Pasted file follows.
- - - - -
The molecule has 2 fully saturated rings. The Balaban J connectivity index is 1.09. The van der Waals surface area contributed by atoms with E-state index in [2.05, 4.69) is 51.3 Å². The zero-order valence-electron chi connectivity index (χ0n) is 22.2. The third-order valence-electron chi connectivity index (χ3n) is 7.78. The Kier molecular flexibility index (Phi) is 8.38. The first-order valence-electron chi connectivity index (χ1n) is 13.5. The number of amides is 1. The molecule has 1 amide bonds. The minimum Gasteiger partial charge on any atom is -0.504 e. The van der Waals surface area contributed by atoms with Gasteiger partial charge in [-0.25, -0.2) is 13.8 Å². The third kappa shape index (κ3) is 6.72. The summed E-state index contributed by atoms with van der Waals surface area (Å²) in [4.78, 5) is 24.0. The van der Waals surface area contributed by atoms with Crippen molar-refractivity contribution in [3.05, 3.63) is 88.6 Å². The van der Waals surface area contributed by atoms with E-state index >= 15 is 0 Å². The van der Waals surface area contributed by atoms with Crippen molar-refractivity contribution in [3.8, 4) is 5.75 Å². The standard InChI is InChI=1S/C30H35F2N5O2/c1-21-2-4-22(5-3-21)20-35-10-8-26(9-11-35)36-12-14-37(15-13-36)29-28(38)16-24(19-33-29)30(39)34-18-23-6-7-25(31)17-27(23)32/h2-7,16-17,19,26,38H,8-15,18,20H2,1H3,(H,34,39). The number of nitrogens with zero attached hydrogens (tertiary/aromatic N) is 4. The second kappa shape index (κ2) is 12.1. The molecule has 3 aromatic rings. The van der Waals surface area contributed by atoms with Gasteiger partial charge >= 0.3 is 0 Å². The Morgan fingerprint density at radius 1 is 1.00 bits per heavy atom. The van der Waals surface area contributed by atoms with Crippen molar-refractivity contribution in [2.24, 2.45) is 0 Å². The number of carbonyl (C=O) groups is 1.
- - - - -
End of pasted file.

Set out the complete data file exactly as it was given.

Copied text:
The molecule has 2 fully saturated rings. The Balaban J connectivity index is 1.09. The van der Waals surface area contributed by atoms with E-state index in [2.05, 4.69) is 51.3 Å². The zero-order valence-electron chi connectivity index (χ0n) is 22.2. The third-order valence-electron chi connectivity index (χ3n) is 7.78. The Kier molecular flexibility index (Phi) is 8.38. The first-order valence-electron chi connectivity index (χ1n) is 13.5. The number of amides is 1. The molecule has 1 amide bonds. The minimum Gasteiger partial charge on any atom is -0.504 e. The van der Waals surface area contributed by atoms with Gasteiger partial charge in [-0.25, -0.2) is 13.8 Å². The third kappa shape index (κ3) is 6.72. The summed E-state index contributed by atoms with van der Waals surface area (Å²) in [4.78, 5) is 24.0. The van der Waals surface area contributed by atoms with Crippen molar-refractivity contribution in [3.05, 3.63) is 88.6 Å². The van der Waals surface area contributed by atoms with E-state index >= 15 is 0 Å². The van der Waals surface area contributed by atoms with Crippen molar-refractivity contribution in [3.8, 4) is 5.75 Å². The standard InChI is InChI=1S/C30H35F2N5O2/c1-21-2-4-22(5-3-21)20-35-10-8-26(9-11-35)36-12-14-37(15-13-36)29-28(38)16-24(19-33-29)30(39)34-18-23-6-7-25(31)17-27(23)32/h2-7,16-17,19,26,38H,8-15,18,20H2,1H3,(H,34,39). The number of nitrogens with zero attached hydrogens (tertiary/aromatic N) is 4. The second kappa shape index (κ2) is 12.1. The molecule has 3 aromatic rings. The van der Waals surface area contributed by atoms with Gasteiger partial charge >= 0.3 is 0 Å². The Morgan fingerprint density at radius 1 is 1.00 bits per heavy atom. The van der Waals surface area contributed by atoms with Crippen molar-refractivity contribution in [2.24, 2.45) is 0 Å². The number of carbonyl (C=O) groups is 1.